Dave Johnson on open web technologies, social software and Java
Struts 2 is my favorite Java web framework these days; it's REST-friendly, simple, easy to use, very flexible and the only thing it has with its creaky old Struts 1.x parent is the fact that it's an action framework rather than a component framework like JSF. As most of my readers probably already know, Struts 2 is based on WebWork/XWork the framework that powers JIRA and Confluence, two of the coolest Java webapps around.
Apparently, I'm not alone in this thinking -- I keep on running into folks at JavaOne who feel the same way. But unfortunately, Struts 2 docs are lacking, so I was very happy to see two new books on Struts 2 at the JavaOne bookstore. There's Struts 2 in Action, a rewrite of the classic Manning book, and Practical Apache Struts 2 Web 2.0 Projects from Apress.
I picked up a copy of Struts 2 in Action on Monday and it looks great so far, but I've only skimmed it. I'll let you know what I think once I dig-in on the flight home.
If you're at JavaOne, check out TS-5739 - Hands-on Struts2 by Ian Roughley (author of the Apress book) today at 10:50 AM in Esplanade 307/310.
By the way, my talk went very smoothly yesterday and I estimate that about 300 people showed up. I pitched
my book at the end of the talk and pointed people to JavaOne bookstore, but by that time it was sold out.
Lots of good news and stuff to blog this past week including the Sun makes a profit story, the Sun-Intel deal and more. I really like reading news like this Amid Profit, Brighter Days for Sun and this Sun turns profit after five quarters in red.
And how could I fail to mention the announcement of Lotus Connections, the product formerly known as Ventura. Connections is IBM's new Web 2.0 social networking suite and it includes Roller. IBM's James Snell posted some background info about IBM's internal use of social networking tools and how that led to Lotus Connections. Elias Torres blogged about it too and included a screen-shot of the new Connections based BlogCentral (IBM's internal blogging site).
And in other news...
My ApacheCon EU talk on 'Roller and Blogs as a Web Development Platform' was accepted. Looks like I'll have a busy May, Amsterdam for ApacheCon and (hopefully) San Francisco for JavaOne all in the space of two weeks.
The ROME project is just about ready for ROME 1.0 and there's a new subproject in the works: ROME Propono. co-worker Ramesh Mandava and I are putting together a Blog Client library (based on code from Blogapps) and an Atom client/server library (based on code from Roller). Hopefully, we'll have it ready by the time that ROME 1.0 comes out.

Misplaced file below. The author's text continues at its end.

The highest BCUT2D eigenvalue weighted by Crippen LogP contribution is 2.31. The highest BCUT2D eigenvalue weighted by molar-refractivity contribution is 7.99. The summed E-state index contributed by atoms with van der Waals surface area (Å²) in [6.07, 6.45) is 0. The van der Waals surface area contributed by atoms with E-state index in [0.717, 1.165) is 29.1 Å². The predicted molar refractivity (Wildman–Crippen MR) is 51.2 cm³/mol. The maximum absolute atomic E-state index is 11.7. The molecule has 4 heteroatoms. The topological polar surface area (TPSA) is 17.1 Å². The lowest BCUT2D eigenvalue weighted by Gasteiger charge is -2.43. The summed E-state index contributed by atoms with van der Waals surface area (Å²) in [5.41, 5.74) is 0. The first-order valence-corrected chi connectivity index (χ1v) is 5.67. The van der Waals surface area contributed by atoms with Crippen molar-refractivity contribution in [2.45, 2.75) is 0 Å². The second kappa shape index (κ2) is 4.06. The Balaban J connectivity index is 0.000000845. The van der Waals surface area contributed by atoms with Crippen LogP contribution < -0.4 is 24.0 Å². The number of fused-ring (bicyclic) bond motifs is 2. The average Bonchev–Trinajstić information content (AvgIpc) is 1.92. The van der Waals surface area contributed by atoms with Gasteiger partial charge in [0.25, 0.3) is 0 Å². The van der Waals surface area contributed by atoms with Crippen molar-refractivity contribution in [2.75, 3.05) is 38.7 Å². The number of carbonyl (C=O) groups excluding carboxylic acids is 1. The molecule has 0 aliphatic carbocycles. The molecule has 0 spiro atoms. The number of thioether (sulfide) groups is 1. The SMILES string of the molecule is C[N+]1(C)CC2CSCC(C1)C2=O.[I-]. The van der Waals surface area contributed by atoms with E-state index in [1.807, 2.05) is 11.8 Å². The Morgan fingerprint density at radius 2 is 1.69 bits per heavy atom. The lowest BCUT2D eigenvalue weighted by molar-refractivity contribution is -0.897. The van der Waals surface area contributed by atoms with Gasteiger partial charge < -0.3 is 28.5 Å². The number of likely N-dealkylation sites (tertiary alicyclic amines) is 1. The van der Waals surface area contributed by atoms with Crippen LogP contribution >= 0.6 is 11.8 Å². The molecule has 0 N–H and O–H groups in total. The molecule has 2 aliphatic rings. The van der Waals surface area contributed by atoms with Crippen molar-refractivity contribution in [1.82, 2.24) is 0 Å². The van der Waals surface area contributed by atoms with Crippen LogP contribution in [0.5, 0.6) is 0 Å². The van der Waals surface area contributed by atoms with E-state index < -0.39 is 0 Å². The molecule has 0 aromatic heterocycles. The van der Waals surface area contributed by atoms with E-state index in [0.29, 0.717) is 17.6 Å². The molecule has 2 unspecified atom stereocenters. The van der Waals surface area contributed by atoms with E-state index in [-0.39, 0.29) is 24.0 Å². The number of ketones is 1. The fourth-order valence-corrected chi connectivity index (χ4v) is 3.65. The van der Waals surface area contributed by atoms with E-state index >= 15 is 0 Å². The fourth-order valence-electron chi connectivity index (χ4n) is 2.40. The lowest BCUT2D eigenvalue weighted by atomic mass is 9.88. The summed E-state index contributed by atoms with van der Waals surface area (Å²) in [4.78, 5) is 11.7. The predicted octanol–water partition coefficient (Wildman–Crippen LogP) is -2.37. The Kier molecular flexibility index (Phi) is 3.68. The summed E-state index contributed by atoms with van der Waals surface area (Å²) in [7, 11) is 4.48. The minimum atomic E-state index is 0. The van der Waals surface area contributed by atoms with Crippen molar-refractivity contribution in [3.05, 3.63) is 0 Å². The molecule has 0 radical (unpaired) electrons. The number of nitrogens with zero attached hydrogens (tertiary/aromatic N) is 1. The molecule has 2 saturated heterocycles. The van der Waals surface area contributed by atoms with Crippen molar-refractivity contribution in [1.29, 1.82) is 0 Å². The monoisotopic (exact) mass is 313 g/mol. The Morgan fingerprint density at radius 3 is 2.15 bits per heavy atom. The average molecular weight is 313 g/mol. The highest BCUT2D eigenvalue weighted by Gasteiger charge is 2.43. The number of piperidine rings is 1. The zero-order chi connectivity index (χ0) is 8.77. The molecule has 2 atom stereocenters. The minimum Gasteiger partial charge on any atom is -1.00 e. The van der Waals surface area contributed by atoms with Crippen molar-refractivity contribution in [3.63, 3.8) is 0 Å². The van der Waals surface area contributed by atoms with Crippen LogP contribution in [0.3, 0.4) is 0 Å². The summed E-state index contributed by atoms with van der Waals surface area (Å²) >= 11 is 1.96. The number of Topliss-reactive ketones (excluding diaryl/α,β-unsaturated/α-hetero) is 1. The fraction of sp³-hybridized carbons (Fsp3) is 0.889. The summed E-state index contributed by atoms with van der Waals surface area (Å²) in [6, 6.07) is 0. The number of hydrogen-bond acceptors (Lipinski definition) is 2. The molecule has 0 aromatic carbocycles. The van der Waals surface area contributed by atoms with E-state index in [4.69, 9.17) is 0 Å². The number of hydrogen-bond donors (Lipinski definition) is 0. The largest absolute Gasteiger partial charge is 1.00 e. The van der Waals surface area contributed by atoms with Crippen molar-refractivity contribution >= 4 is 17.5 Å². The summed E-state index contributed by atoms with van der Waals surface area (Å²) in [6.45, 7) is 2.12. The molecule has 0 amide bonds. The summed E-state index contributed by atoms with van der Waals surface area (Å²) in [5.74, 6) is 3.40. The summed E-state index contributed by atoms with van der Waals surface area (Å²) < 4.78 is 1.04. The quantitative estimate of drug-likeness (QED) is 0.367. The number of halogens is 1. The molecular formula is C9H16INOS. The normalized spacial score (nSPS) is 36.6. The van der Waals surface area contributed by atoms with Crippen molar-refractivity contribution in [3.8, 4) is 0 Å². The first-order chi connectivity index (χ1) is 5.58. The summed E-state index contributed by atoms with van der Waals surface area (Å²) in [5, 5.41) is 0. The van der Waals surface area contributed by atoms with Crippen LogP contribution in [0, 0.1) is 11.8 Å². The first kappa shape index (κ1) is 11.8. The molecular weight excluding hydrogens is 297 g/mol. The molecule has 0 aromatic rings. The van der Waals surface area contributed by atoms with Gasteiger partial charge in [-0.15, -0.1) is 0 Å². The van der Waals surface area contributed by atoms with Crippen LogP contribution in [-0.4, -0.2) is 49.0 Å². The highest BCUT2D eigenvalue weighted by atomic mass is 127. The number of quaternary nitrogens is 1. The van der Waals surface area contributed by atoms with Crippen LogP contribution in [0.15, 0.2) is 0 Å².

There's still time to get those proposals in. I ended up submitting three proposals for technical sessions related to RSS/Atom and one for a Roller birds-of-a-feather (BOF) session.
Here's the link to submit proposals: http://www.cplan.com/sun/javaone07/cfp.
The 2007 JavaOne Conference is May 8th-May 11th and this is the perfect forum to share your technology expertise at Sun's Worldwide Developer Conference. This year, the conference is being expanded so that while Java is at the core, with a significant emphasis on Java ME, SE and EE, there will be ample opportunity to present your technology or ideas in such areas as open source & community development (which includes Java, OpenSolaris, OpenOffice and others), next generation web or "web 2.0" technologies, web services and platform integration, consumer technologies and how to leverage Java and other technologies for businesses (including start-ups).I've got a trio of proposals just about ready to go. Hopefully, at least one will be accepted and I'll be attending my 4th JavaOne next year and my 3rd one as a speaker.
So if you have a hot topic, specific tips or tricks that you believe will help developers, then please go to http://www.cplan.com/sun/javaone07/cfp and submit your session abstract.
I'm back to work after a week of JavaOne and week of summer-shutdown imposed vacation. What did I do on my vacation? After returning from JavaOne, I joined the rest of the family at the grandparent's new beach/golf house close to Topsail Island, NC. I tried my best to avoid work. I did pretty well and that's not as easy as it sounds; I first starting working on Roller during a summer vacation at Ocracoke Island.
I forced myself to take a break. I did the beach thing: dragged beach chairs and umbrellas around, covered my body in sunblock, built sand-drip castles, etc. I showed the boys the original three Star Wars films. I saw The War of the Worlds, which was surprisingly good in a summer fun movie kind of way. I read Freakonomics, also good. That was great; I needed a break. Now I'm back, the older boys are in all-day camp at the YMCA, I'm ready to get back into Roller 2.0 group blogging work.